FEEDBACK FROM MATTHEW (29 March 2019)
Excellent. As you note, the new editor (Gutenberg) that is built into the latest version of WordPress is itself built using React, and the Editor blocks that people [including yourselves] will write will be written in React. So within a year or so, knowledge of this approach will be quite in demand.
Your write-up is very clear, and although part of it is straight factual, it is pleasing you have related it to the PCP project. This helps in two ways: it demonstrated that your writing in indeed original to you; it helps readers in the class see that this topic is indeed highly applicable to our current studies.
Mark : Not written here. Please see Blackboard.
What is React and Why Should We Use It?
WP-Reactivate is a plugin boiler plate which allows us to embed React into three separate WordPress views – Admin (React embedded within the Admin Dashboard), Widget (React embedded within a Widget) and lastly Short-code which allow us to embed React into any page or post via a unique ID which is enclosed between opening and closing [brackets].
Using WP-Reactivate means you do not have to deal with the headache of Babel and Webpack or the pain of setting up all the config for your project – instead you are given a clean slate which you can cd into, npm start and get started building components using familiar React code.
You can download the zip of the WP-Reactivate repository or fork the project from here: https://github.com/gopangolin/wp-reactivate
File Structure Breakdown
Like most WordPress plugins, WP-Reactivate is composed of various PHP, JS files and CSS Stylesheets. The PHP files allow us to communicate with the back-end of the site and carry out functionalities such as writing to the database, activating/making changes to the plugins and setting up REST API endpoints.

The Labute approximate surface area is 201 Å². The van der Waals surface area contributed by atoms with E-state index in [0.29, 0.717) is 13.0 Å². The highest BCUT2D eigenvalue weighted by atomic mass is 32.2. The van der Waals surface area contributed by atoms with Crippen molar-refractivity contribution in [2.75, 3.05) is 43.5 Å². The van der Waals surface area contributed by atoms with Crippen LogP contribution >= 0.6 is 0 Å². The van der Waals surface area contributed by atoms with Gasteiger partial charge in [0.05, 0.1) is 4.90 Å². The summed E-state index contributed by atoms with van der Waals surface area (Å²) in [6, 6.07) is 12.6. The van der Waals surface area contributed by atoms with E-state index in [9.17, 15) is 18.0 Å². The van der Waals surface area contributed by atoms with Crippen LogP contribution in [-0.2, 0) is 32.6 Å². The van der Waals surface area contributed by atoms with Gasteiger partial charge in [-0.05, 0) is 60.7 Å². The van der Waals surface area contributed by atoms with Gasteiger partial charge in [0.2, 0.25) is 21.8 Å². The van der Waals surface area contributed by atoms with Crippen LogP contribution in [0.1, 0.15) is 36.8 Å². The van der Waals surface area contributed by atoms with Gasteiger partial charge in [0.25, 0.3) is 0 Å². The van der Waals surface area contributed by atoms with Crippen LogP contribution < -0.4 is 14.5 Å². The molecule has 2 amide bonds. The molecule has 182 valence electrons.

The JS (and JSX) files act as the view and logic of what we see within the front-end. We define JSX tags in our return statements of each necessary React container (Admin, Shortcode, Wiget) and embed data within these tags which we want the user to see. Within the React front end, we can make HTTP calls to the exposed wp-json back-end which allows us to work with data of our WordPress sites dynamically.
The PHP Part
The includes/endpoint folder is where the code which sets up our REST endpoints live. WP-Reactivate comes equipped with a PHP function named register_rest_route() which does exactly what it says on the tin – it allows you to pass in your namespace, desired endpoint URL along with an array full of all the necessary details, validation of what data can be entered and from all the data passed, it creates a brand new shiny endpoint for you to call over REST. All of the routes you register are stored inside a public register_routes function, this helps you contain all of your endpoints in an easy to read place. Typically you will have 4 routes for each setting – READABLE (Makes endpoint viewable over REST), CREATABLE (Can create a new piece of data over REST), EDITABLE (Edit endpoint over REST using POST(ed) data) and DELETABLE (remove the endpoint data completely and leave blank). Although this may vary depending on needs. Below is a quick example of my READABLE and CREATABLE endpoints used to register a title for our plugin:
The React Part – Shortcode.jsx